I’d recommend this book to those who need a good model for healthy friendships, so basically anyone. 

Buy on Amazon (affiliate link). 

At the Center of All Beauty

By Fenton Johnson

At the Center of All Beauty is a non-fiction memoir and reflection of solitude, singleness, and being a creative. Each chapter is dedicated to the stories of one or two solitary artists – from Emily Dickinson to Henry David Thoreau. Johnson looks at the rather voluntary aspects of being alone, for the sake of one’s art, for the sake of one’s soul need to be with oneself. He walks through his own history and parallels with “great” artists. It requires the right headspace for reading, and not one of seeing aloneness as deprivation – which it can be. 

When he speaks of solitude, it is not hermithood. But rather, he identifies solitude as the purposeful choice to spend a life in recognizing oneself as a solo passenger through life. He includes married people in solitude, and identifies it as a state of being, not a legal standing. 

I’m not sure who I’d recommend this to, perhaps someone entering a new phase in their life – retirement, buying a home solo, planning a trip that has deep personal meaning. Maybe this book is for nobody and maybe there’s an intentional piece to that.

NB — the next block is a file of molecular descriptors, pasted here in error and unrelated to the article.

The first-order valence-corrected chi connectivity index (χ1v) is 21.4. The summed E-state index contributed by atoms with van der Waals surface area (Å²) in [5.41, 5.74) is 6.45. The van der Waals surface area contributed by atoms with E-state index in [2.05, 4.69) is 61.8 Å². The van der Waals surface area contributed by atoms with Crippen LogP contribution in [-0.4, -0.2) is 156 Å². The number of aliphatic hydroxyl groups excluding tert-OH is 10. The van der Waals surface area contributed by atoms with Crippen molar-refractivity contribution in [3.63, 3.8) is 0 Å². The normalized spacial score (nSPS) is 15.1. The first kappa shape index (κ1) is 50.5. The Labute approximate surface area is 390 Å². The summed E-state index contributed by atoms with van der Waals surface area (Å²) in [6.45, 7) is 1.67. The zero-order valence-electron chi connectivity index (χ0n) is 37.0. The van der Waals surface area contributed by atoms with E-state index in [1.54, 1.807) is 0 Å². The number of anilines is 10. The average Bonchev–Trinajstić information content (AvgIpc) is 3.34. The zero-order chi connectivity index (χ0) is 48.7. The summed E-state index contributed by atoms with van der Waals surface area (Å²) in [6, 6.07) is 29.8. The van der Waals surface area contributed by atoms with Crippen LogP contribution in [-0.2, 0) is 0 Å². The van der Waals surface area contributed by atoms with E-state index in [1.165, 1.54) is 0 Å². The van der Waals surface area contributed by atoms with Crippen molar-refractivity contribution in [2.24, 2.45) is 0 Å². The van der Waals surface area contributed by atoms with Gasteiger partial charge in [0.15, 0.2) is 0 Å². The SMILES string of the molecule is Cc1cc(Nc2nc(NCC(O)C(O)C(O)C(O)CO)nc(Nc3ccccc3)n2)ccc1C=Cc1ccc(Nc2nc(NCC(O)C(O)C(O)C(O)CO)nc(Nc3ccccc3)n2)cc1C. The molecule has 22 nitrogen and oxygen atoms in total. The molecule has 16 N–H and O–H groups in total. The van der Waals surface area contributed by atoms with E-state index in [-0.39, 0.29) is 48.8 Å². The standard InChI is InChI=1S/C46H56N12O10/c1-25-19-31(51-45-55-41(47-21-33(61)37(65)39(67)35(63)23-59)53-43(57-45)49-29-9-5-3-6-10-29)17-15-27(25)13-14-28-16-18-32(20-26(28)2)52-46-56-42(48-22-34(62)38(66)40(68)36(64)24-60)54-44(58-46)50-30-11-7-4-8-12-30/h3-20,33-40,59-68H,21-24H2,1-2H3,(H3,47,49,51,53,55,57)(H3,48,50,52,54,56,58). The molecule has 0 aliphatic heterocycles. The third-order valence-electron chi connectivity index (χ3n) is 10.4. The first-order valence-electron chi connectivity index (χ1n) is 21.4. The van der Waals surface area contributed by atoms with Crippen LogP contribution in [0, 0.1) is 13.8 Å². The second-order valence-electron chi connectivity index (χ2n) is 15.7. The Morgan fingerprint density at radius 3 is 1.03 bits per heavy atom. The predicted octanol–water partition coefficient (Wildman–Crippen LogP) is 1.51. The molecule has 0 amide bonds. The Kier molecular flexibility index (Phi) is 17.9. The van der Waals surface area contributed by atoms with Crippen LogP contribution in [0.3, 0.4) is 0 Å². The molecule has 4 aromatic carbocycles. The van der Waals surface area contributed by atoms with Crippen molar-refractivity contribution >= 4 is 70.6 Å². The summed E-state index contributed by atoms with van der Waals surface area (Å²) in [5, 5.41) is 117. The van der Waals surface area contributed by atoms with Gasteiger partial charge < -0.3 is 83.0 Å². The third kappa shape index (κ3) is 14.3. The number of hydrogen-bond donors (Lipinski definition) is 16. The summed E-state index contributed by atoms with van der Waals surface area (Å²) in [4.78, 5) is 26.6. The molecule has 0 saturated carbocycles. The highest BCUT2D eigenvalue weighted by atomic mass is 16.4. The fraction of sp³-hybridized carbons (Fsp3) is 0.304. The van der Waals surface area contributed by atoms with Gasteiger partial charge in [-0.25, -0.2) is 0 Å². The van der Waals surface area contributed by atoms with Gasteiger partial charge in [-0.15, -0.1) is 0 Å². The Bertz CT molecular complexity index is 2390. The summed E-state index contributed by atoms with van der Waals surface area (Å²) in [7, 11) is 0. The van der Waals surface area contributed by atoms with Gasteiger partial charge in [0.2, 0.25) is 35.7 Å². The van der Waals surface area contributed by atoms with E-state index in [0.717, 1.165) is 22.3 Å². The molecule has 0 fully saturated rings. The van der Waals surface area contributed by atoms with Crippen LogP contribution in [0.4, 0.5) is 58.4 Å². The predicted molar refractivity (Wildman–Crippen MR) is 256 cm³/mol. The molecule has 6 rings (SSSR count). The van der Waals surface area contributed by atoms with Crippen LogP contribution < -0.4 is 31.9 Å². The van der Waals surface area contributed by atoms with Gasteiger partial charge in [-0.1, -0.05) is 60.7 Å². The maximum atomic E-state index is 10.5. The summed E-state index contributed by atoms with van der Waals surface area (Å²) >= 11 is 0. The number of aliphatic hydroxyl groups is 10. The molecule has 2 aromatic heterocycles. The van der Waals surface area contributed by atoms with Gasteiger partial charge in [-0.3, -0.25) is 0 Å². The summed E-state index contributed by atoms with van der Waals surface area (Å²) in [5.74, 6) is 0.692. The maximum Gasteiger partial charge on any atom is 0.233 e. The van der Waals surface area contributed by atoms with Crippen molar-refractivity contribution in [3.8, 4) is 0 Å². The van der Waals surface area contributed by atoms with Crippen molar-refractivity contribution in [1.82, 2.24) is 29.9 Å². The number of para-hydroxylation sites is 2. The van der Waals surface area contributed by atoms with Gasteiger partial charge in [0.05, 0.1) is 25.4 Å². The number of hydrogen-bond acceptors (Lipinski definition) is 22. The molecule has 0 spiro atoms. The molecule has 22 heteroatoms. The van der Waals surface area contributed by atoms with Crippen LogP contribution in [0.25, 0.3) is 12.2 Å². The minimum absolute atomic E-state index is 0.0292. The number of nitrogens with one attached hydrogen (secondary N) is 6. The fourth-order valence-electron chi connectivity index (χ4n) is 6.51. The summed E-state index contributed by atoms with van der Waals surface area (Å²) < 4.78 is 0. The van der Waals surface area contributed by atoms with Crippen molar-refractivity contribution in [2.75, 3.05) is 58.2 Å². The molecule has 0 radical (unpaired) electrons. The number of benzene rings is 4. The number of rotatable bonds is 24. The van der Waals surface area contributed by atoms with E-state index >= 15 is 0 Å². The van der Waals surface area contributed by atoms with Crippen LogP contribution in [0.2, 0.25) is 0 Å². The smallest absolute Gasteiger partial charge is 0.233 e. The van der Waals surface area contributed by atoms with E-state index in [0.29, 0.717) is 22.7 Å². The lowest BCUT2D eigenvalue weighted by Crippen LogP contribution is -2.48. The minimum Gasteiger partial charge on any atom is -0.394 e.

Buy on Amazon (affiliate link). 

Complex PTSD

By Peter Walker

This is a stunner of a book on Complex PTSD. It’s a non-fiction bible on the experience of CPTSD – from the author’s first-hand life with this diagnosis, to detailed information on how to live day-to-day with this incurable experience. I won’t go too far into describing the book as it has a very specific audience, but I would recommend it highly to anyone with this diagnosis. It genuinely changed my life for the better and I have not found any other book comparable so far. 

Buy on Amazon (affiliate link). 

Attached

By Amir Levine and Rachel Heller 

Attached is a non-fiction self-help book that you’ve likely heard of if you’re in the dating world. It’s become (thankfully) quite popular for individuals to identify their attachment style – avoidant, anxious, secure, or some combination of two. This book is quite valuable for anyone to pick up, as it brings to awareness some of your own traits, and also enables you to identify those folks who may bring out some aspects of you that you’re not fully a fan of.

I highly recommend this book to everyone – whether you’re in a romantic relationship or not. It can really help you with healing from trauma, unhealthy patterns, and curiosity you might have about why you act the way you do in relationship. 

Buy on Amazon (affiliate link). 

How Not to Die Alone

By Logan Ury

Though this has a hyperbolic title, it was not as profound as advertised. This non-fiction self-help book goes through attachment theory (just get Attached – reviewed above). It also goes through how to make an awesome online dating profile for those swiping, implores everyone to go on a second date (not axing people after one date), and nudges you strongly not to “slide” into milestones like moving in together. Instead, about moving in together, she says this should be a conscious choice, not just a default because someone’s lease expired.